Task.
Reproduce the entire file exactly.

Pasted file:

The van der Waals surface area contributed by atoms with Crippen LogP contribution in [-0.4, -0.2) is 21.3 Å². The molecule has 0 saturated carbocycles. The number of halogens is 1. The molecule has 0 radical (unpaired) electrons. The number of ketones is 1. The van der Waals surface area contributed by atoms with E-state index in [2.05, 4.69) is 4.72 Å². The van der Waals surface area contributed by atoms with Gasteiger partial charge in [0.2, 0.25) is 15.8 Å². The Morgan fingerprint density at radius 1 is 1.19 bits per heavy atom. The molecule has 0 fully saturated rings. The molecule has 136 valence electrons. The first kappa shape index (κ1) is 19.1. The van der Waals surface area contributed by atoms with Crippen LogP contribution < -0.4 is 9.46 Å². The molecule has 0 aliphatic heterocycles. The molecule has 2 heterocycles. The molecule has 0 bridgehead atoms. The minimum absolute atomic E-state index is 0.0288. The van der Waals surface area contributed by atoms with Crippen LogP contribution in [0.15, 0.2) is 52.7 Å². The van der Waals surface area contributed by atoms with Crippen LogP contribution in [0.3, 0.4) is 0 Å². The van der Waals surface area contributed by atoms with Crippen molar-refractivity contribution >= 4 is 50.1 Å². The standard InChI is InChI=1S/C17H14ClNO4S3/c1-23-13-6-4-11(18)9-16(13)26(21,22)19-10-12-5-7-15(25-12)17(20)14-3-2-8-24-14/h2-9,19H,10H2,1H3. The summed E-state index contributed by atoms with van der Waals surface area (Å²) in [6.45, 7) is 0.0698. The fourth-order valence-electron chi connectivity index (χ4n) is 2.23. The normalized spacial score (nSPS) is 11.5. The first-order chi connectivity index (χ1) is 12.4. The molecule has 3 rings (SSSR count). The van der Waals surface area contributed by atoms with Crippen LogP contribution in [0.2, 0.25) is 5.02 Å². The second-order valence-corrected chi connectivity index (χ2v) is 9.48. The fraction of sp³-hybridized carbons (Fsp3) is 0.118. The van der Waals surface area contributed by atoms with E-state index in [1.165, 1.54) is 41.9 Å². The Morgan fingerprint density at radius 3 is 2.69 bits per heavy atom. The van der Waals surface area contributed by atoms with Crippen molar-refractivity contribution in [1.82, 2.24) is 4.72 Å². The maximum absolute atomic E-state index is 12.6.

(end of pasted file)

The van der Waals surface area contributed by atoms with Crippen LogP contribution in [-0.4, -0.2) is 21.3 Å². The molecule has 0 saturated carbocycles. The number of halogens is 1. The molecule has 0 radical (unpaired) electrons. The number of ketones is 1. The van der Waals surface area contributed by atoms with E-state index in [2.05, 4.69) is 4.72 Å². The van der Waals surface area contributed by atoms with Gasteiger partial charge in [0.2, 0.25) is 15.8 Å². The Morgan fingerprint density at radius 1 is 1.19 bits per heavy atom. The molecule has 0 fully saturated rings. The molecule has 136 valence electrons. The first kappa shape index (κ1) is 19.1. The van der Waals surface area contributed by atoms with Crippen LogP contribution < -0.4 is 9.46 Å². The molecule has 0 aliphatic heterocycles. The molecule has 2 heterocycles. The molecule has 0 bridgehead atoms. The minimum absolute atomic E-state index is 0.0288. The van der Waals surface area contributed by atoms with Crippen LogP contribution in [0.15, 0.2) is 52.7 Å². The van der Waals surface area contributed by atoms with Crippen LogP contribution in [0.3, 0.4) is 0 Å². The van der Waals surface area contributed by atoms with Crippen molar-refractivity contribution >= 4 is 50.1 Å². The standard InChI is InChI=1S/C17H14ClNO4S3/c1-23-13-6-4-11(18)9-16(13)26(21,22)19-10-12-5-7-15(25-12)17(20)14-3-2-8-24-14/h2-9,19H,10H2,1H3. The summed E-state index contributed by atoms with van der Waals surface area (Å²) in [6.45, 7) is 0.0698. The fourth-order valence-electron chi connectivity index (χ4n) is 2.23. The normalized spacial score (nSPS) is 11.5. The first-order chi connectivity index (χ1) is 12.4. The molecule has 3 rings (SSSR count). The van der Waals surface area contributed by atoms with Crippen LogP contribution in [0.2, 0.25) is 5.02 Å². The second-order valence-corrected chi connectivity index (χ2v) is 9.48. The fraction of sp³-hybridized carbons (Fsp3) is 0.118. The van der Waals surface area contributed by atoms with E-state index in [1.165, 1.54) is 41.9 Å². The Morgan fingerprint density at radius 3 is 2.69 bits per heavy atom. The van der Waals surface area contributed by atoms with Crippen molar-refractivity contribution in [1.82, 2.24) is 4.72 Å². The maximum absolute atomic E-state index is 12.6.